SALT LAKE CITY — To invoke change that embraces action for sustainable communities, counters food insecurity and combats the reality volatile climates bring, first start with positive steps that inspire people, not messages that instill dread, a United Nations leader said Monday.
“(Martin Luther King Jr.) didn’t start by saying he had a nightmare,” said Satya Tripathi, the U.N. assistant secretary general and head of the New York City office of the U.N.’s Environment Programme.
“He started by saying he had a dream,” he said.
“We all have to become champions in any way we can,” Tripathi continued. “We can fix this problem, but we must believe that we can and we must start acting now.”
Tripathi was a speaker in a breakout session of the 68th United Nations Civil Society Conference that convened Monday at the Salt Lake Convention Center and ends Wednesday.
In this particular afternoon session, the discussion focused on infrastructure and natural resource use.
Tripathi bemoaned the existence of millions of news stories that focus on a climate change that largely fall like a whisper on intended audiences.
Amanda J. Nesheiwat, environmental director for the town of Secaucus, N. J., figured out how to instill community change in the community of 18,000 that sits six miles outside of Manhattan. One of the panelists, Nesheiwat said she was just 21 when she approached the town’s mayor and offered to volunteer to secure grants for community gardens.
She eventually landed a job as the city’s first environmental director, a position she said has been adopted by every major city in New Jersey.
Since then, the city has worked to reverse a legacy of environmental degradation and pollution in the area of the “Meadowlands,” a natural urban estuary that serves as a critical environmental barrier to savage hurricanes like Hurricane Sandy.
“The Meadowlands acted as a buffer, even though the mayor still had 12 feet of water in his home.”
She called on millennials like herself to get in engaged in the community and carve out an action plan to reduce their communities’ carbon footprint,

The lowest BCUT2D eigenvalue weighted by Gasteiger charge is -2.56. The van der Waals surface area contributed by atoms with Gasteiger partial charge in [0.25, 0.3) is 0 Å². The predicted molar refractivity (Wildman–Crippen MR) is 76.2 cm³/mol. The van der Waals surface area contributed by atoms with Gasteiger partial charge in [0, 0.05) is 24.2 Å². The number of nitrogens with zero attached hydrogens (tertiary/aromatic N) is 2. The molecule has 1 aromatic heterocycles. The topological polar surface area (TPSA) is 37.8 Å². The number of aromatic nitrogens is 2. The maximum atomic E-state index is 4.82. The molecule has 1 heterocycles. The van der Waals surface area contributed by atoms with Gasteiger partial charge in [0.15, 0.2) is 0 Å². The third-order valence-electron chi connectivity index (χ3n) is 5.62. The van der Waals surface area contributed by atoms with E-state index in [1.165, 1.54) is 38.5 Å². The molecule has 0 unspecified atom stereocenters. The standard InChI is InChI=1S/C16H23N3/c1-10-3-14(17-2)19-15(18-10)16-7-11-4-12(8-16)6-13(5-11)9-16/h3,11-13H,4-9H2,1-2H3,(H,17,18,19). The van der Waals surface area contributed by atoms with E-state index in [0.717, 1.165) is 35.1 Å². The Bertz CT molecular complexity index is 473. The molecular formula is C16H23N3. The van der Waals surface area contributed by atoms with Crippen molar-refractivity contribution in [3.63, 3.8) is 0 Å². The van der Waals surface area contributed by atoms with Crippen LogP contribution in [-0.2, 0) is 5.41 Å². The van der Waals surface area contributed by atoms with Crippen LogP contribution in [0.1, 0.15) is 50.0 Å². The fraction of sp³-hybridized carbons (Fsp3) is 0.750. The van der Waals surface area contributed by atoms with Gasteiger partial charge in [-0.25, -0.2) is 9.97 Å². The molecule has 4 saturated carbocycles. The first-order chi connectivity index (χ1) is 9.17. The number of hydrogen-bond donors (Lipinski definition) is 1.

In the case of Secaucus, the community is moving toward the electrification of its fleet, including police cars that require as much as $800 a month in gasoline charges to patrol the streets.
The city is also pursuing energy efficiency upgrades to its buildings, an investment she says will prove revenue neutral because the savings in energy costs will pay for themselves in 20 years via a bond.
Like some cities in Utah, Secaucus will vote Tuesday to enact a ban on plastic bags that have been an environmental nightmare for landfill operators.
For Kancheepuram N. Gunalan, president-elect of the American Society of Civil Engineers, rampant growth has come full circle for him.
While growing up in India, he escorted his mother to a business transaction in which the last piece of the family’s piece of land was sold.
“It broke her heart.”
Now a resident in southwest Salt Lake County, he’s witnessed the endless hunger to pave over the last remaining open space.
“I’m right now smack dab in the middle of growth,” he said. “We need leadership and vision and make sure policies are not based on political cycles,” he said. “We need to step up and raise our voice and make these things happen, and if you don’t, it is not going to happen.”
Gunalan, senior vice president of AECOM — which designs, builds and finances infrastructure projects in 150 countries, said the company not only believes in doing the right projects, but doing them in the right way.
“We, collectively, stakeholders from all sides, need to step in because we have one climate, (one earth) we call home and we need to make sure we leave it in a better state.”